Content should always be produced with performance in mind; it must be optimized to attract attention (from both humans and search engines alike) while also ensuring a positive user experience to prevent high bounce rates. Pairing content with search means:
It also means realizing that the intersection of content and search depends upon building relationships with readers. These relationships form when companies repeatedly fulfill the needs of their visitors by providing high value, informative pieces rather than just trying to sell.
Content is also the common, driving force behind paid, owned and earned media. By using paid media, such as advertisements on search engines or social media, brands can get their name in front of their ideal audience. These click and impressions, however, will only serve a purpose if the brand can successfully engage the reader with intriguing content.
Similarly, when the company’s owned media, such as websites and social sites, are found through organic search, high bounce rates will plague the brand unless the content offers immediately obvious value.
As content attracts positive attention because of the paid and owned media, earned media will follow. Earned media, which serves as a vouch of confidence from those who have already explored your content, works as free advertising in the form of shares, reviews, and positive messages throughout the digital landscape.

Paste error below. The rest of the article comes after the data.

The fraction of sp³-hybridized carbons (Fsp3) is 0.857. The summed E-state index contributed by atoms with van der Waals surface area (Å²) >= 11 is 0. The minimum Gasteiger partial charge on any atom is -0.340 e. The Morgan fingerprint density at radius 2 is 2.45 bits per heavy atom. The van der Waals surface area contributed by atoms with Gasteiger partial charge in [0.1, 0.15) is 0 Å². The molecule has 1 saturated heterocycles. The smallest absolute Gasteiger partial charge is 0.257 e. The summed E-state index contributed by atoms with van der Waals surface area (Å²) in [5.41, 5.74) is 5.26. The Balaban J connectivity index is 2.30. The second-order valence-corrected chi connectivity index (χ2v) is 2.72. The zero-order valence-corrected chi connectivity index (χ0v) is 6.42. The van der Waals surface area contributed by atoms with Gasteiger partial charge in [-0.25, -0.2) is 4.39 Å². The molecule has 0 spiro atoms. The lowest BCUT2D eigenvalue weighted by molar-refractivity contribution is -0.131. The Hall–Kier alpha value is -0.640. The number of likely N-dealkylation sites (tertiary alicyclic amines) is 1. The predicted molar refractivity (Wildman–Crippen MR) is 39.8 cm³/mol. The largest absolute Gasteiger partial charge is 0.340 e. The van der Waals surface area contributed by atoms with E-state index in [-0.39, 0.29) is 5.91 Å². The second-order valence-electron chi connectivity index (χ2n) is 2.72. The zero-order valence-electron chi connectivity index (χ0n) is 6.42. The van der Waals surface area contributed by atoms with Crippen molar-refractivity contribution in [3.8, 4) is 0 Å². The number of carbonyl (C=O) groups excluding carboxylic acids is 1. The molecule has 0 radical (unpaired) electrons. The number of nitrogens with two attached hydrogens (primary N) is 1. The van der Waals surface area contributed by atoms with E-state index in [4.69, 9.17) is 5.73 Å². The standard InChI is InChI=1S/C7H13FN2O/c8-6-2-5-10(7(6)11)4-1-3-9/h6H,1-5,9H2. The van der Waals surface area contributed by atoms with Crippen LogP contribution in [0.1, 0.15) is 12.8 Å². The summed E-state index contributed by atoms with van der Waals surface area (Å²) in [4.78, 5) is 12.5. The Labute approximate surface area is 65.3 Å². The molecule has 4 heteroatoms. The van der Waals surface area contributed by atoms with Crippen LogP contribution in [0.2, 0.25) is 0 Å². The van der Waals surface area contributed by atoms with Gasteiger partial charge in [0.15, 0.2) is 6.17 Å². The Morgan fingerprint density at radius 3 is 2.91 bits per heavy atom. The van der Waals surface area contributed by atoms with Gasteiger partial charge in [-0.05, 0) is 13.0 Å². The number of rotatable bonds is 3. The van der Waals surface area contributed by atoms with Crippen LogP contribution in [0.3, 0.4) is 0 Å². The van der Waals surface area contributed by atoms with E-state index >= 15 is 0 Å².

Content, and its relationship with search and social, drives this type of attention and can transform marketing campaigns into success.
The sheer amount of content that has been created and shared on various platforms has grown at unfathomable rates in recent history.
To get an idea of just how intense this growth is, go and check out “The Internet in Real Time.” In just the past 45 seconds (as of the time of this writing), there have been 1015830 GB of data transferred over the Internet. This includes 260415 Google +1s, 495 new Twitter accounts, 256500 tweets, 90 hours of video uploaded on YouTube, and 2348820 likes on Facebook.
Google’s indexing also now stretches beyond basic published content. The search engine giant has recently begun featuring tweets prominently in its results pages, which means that the reach of content published on Twitter will grow. Under this plan, tweets will be shown to users when they seek information about a brand. Companies now will have an opportunity to expand their reach and engage with those interested in the brand through their social content.